While Mann’s comments cast doubt on Gurley’s role in the incident, Gurley years later may have implicated himself as the shooter. In 1906, a member of the United Daughters of the Confederacy presented a paper on McCook’s death. Using Gurley as a source for her research, Annie B. Robertson stated that when attacked, McCook’s wagon turned around and ran into some overhanging limbs, which tore off the top. Gurley and his comrades saw two officers in the back, one in uniform [Brooke] and “the other in his shirt sleeves.” Riding after the wagon, Gurley fired three times at the uniformed officer when he was 50 yards away. One of those bullets struck McCook.
Gurley After the War
Although the capture of Gurley came as good news to Federal commanders, Confederate officials were concerned. On October 21, a scout reported Gurley’s capture. The scout had learned that Gurley, a Tennessee native who had served in the 4th Alabama Cavalry, would be hanged. Gurley, however, escaped the hangman’s noose. As the war drew to a close, Federal authorities determined that McCook’s death was “one of the fortunes of war.” Exchanged in February 1865, Gurley lived after the war on a plantation near Gurley, Alabama and was active in veterans’ affairs.
Gurley’s neighbors viewed him as a “splendid old soldier and leading citizen of North Alabama.” Living in a community named for his ancestors, the formerly condemned man was elected sheriff of Madison County. Although Confederate veterans lauded the supposed killer of Robert McCook, Gurley’s presence irritated the Reconstruction government. At one point, without any official charges being brought against him, Gurley was imprisoned for five months in the Huntsville jail.
Despite harassment by Federal authorities, Gurley remained active in veterans’ affairs and sponsored several barbeques and reunions for Confederate veterans on his farm. During these events, according to one former soldier who knew him after the war, “It was very hard to get the Captain to discuss his General McCook experience, as it appeared to bring up unpleasant memories.” At the 1912 reunion on Gurley’s farm (the seventh such reunion), the veterans passed a resolution in honor of their host. They resolved: “That we hereby extend to him our most grateful appreciation of his heroic services during the war and our keen remembrance of the punishment inflicted upon him after the war by imprisonment, fettered with chains, and a narrow escape from execution by the Federal authorities, all because he participated conspicuously in a fight in which the Federal General McCook was killed.” Eight years later, on March 29, 1920, Gurley died at his home.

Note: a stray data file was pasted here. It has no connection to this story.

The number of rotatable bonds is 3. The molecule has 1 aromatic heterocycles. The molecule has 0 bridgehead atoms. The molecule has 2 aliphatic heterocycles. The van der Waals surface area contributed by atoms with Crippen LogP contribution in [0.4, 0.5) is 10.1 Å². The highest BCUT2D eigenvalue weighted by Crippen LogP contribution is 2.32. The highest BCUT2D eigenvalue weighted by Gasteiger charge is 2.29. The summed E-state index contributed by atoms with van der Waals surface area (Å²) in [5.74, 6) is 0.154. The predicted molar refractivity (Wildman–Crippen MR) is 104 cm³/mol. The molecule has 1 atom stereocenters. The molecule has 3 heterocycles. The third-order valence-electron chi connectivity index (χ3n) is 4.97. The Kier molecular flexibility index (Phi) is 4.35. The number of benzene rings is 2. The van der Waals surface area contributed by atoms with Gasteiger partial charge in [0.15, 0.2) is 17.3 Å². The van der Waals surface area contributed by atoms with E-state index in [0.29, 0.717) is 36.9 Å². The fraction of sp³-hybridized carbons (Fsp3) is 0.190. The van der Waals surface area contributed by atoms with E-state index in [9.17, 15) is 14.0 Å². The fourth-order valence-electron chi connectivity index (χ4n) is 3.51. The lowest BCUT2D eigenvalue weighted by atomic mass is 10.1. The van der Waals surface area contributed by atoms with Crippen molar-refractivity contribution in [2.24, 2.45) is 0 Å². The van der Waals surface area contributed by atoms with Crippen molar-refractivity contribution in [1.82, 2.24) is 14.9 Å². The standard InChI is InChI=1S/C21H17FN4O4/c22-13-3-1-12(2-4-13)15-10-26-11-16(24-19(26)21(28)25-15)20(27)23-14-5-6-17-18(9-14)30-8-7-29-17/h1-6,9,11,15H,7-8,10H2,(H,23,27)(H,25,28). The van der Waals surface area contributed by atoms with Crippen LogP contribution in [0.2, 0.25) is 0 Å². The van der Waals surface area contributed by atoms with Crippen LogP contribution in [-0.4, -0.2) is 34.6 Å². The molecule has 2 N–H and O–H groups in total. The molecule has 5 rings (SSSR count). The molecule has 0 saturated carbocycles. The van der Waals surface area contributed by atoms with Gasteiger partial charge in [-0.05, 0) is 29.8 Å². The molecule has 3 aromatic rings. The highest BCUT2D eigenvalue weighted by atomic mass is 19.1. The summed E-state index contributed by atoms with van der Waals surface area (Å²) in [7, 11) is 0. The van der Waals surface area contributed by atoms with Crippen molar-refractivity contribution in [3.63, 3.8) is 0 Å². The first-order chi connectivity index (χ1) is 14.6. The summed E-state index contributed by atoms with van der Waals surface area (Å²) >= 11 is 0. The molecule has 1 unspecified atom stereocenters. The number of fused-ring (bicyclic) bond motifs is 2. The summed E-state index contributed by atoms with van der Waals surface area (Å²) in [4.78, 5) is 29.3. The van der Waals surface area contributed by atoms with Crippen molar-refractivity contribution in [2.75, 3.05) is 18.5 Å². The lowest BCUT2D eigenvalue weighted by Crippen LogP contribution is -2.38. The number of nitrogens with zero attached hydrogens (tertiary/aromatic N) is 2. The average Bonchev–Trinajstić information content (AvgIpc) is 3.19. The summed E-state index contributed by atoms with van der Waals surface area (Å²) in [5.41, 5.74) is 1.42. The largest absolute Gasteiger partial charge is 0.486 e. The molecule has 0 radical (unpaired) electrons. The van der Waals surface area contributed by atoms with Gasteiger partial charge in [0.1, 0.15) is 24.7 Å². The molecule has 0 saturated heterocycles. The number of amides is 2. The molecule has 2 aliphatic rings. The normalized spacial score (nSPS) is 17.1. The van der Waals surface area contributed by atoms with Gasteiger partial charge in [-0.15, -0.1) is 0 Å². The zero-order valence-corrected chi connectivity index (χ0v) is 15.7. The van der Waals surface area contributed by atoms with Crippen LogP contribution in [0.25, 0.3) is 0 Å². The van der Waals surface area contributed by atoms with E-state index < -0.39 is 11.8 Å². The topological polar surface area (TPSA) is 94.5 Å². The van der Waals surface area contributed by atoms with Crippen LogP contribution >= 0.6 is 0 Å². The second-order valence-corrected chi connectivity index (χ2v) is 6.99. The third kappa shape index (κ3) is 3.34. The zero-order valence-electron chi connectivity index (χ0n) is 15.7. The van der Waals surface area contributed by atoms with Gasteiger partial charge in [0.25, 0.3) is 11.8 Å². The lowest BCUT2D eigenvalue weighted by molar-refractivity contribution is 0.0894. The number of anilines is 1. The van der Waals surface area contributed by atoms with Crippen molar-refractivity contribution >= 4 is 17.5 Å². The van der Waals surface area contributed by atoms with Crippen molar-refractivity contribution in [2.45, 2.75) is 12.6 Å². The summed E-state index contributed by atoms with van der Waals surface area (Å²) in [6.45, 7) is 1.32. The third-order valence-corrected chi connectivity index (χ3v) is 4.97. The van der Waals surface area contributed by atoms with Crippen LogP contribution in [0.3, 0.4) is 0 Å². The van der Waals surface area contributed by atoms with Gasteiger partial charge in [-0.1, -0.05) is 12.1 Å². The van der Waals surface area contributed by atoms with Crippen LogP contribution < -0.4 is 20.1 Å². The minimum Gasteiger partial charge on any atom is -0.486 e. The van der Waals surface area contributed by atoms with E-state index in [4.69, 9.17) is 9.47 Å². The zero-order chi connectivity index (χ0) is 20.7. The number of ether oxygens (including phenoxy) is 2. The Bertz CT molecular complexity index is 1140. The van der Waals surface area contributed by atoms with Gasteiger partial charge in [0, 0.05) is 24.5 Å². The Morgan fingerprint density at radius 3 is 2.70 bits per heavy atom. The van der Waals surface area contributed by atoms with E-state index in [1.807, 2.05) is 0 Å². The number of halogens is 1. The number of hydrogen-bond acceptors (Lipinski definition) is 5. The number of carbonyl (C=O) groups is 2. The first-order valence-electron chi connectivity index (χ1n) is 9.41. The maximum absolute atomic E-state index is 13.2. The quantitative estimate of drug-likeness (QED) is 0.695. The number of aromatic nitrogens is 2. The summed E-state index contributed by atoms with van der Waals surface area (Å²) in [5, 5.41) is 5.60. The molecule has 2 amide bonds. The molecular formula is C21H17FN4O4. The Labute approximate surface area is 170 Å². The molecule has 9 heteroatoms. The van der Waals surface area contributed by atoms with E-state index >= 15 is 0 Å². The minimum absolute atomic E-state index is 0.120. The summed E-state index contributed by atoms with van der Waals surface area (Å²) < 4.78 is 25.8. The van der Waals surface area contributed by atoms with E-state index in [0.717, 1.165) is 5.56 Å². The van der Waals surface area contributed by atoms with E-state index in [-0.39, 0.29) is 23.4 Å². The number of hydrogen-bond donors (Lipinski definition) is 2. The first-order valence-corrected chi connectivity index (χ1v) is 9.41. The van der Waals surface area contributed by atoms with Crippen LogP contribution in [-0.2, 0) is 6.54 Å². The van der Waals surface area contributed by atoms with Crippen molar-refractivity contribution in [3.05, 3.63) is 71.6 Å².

For their part, the surviving veterans of the 9th Ohio did not forget their slain commander. In the 1870s, artist Leopold Fettweiss sculpted a marble portrait bust of McCook that was dedicated in August 1877. Placed in Cincinnati’s Washington Park, the bust still stands in memory of one more Civil War soldier who had died, as he related, “attempting to do my duty.”
McCook lies buried in Spring Grove Cemetery in Cincinnati. There, 20 McCook graves surround a temple built to honor “the fighting McCooks of Ohio.” The monument, modeled after the Choragic Monument to Lysicrates in Athens, stands more than 17 feet tall and is nine feet in diameter. The structure is surrounded by 12 Corinthian columns, each etched with the name of one of the McCook children.
Buried under the temple is Robert’s father, Daniel, who was mortally wounded while chasing Confederate raider John Hunt Morgan in Ohio. In addition, several of Robert’s brothers also rest there. Alexander, who survived the war and retired as a major general; Daniel, killed at Kennesaw Mountain; Charles, a casualty of First Manassas (Bull Run); Edwin, who was wounded three times during the Civil War yet survived; and Latimer, who also served in the Union Army and lived through the war. Along with the McCook family, 40 other Union generals, including Joseph Hooker, William H. Lytle, and Henry M. Cist (author of the classic study Army of the Cumberland) lie buried at Spring Grove. The cemetery was declared a National Historic Landmark in 1976.